Vail Town Council candidate profile: Karen Perez needs to be involved in community
- Barry Davis
- Kevin Foley (incumbent)
- Kim Langmaid (incumbent)
- Jen Mason (incumbent)
- Karen Perez
- Pete Seibert
- Brian Stockmar
VAIL — Wherever she is, Karen Perez needs to be involved in her community. She hopes to continue that practice in Vail.
Perez grew up in Denver but moved to Vail about four years ago. It didn’t take long for her to get involved, first in her condo building’s homeowner association, then with an appointment to the Vail Planning and Environmental Commission.
Perez has skied at Vail for much of her life and decided several years ago she needed to move there. Her job — she’s local counsel for a couple of national firms — allows her to work just about anywhere with good internet service.
Most of Perez’s family lives in the Denver area, and she said she’d tried to move to Vail a couple of times over the past several years. But a family member’s health problems kept her in the city before her mother finally said, “You’re going to move to Vail.”
After settling into town, Perez started her community involvement.
“If I live in a community, I have to get involved,” she said. Besides, she added with a laugh, if she’s working from home and not involved, “I could go for days without seeing people.”
Her community involvement in Denver included six-year stints on both the Denver Planning Board and the Lowry Redevelopment Authority. Both were mayoral appointments.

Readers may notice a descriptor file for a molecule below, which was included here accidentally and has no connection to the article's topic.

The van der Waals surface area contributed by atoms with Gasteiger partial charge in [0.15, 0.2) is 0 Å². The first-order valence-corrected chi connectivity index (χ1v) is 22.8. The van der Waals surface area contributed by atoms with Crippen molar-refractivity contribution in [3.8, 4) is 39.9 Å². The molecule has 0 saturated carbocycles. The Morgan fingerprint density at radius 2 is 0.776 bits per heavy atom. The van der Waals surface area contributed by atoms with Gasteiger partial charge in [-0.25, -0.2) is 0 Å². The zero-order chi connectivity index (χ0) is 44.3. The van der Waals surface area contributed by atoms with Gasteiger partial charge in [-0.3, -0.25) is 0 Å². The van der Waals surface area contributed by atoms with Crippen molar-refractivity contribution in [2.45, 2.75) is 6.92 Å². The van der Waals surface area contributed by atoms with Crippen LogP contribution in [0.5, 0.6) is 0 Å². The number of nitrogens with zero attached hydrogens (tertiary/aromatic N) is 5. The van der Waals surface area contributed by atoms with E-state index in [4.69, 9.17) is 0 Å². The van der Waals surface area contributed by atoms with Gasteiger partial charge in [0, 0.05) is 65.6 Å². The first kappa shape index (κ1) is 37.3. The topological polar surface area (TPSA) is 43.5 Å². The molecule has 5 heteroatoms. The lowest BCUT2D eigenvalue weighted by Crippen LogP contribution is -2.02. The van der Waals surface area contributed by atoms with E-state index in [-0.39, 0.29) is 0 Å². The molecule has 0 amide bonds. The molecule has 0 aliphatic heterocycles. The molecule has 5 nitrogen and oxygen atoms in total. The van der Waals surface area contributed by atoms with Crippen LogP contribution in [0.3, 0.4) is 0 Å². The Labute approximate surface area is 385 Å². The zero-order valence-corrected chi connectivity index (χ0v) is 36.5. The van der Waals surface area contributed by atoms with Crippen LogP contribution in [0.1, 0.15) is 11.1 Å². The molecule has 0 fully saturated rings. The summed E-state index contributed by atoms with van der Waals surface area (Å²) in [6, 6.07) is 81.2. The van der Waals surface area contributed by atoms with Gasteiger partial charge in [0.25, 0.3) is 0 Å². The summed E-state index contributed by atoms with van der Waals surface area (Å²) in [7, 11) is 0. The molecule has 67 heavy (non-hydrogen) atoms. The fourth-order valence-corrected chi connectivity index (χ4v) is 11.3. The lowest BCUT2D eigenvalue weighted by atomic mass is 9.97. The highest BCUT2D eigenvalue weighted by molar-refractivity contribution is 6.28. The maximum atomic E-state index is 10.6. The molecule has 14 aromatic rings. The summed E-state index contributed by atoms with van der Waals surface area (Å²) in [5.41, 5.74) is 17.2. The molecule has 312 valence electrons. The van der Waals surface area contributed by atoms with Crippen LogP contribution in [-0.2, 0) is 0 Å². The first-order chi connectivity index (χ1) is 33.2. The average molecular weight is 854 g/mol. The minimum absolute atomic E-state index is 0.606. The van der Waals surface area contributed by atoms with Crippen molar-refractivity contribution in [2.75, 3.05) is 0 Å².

“You have to meet people, so you get involved,” Perez said.
Perez’s time on the planning board has included hearings on the controversial Booth Heights workforce housing proposal. Perez was in the 4-3 majority that approved the proposal. That approval has been appealed to the Vail Town Council.
“Our role on the (planning board) is not to advocate, but to listen, read the reports and rule on the criteria,” she said. “Some of us had one perspective, and some of us had another.”
Perez said her run from council springs directly from her time on the planning board.
“I found myself more and more sending messages to the council — consider this change, or consider modifying this policy,” she said. Being on council, she added, is “an opportunity to stop sending messages and act.”
Perez’s ideas of action mirror just about the entire field in this year’s election, with housing, transportation and parking at the top of the council’s to-do list.
Perez said the town needs to be “intentional” about housing.
There’s room to build on the west half of the Timber Ridge property, she said. But “we only have so much real estate,” she added.
While some in town are advocating for a dedicated tax for the town’s housing fund, Perez isn’t so sure.
“There’s a way to get funding sources without raising taxes,” she said.
Perez said she thinks it’s time for the town to launch another community outreach effort similar to the “Vail Tomorrow” effort several years ago. Planning for that effort is in the 2020 budget.
The current divisiveness in town has to be solved by residents, she said.
“We need to treat people with respect,” she said. “At the end of the day we’re on the same team.”
Beyond the big items, Perez said she’d like Vail to look at more ways it can distinguish itself from other towns working with Vail Resorts.
It may be time again to look at why Vail doesn’t have a community recreation center, she said.
Ultimately, though, Perez said Vail’s priority list will be set by its residents. And, she said, she intends to listen.
“This isn’t about me,” she said. “It’s about what the community wants.”
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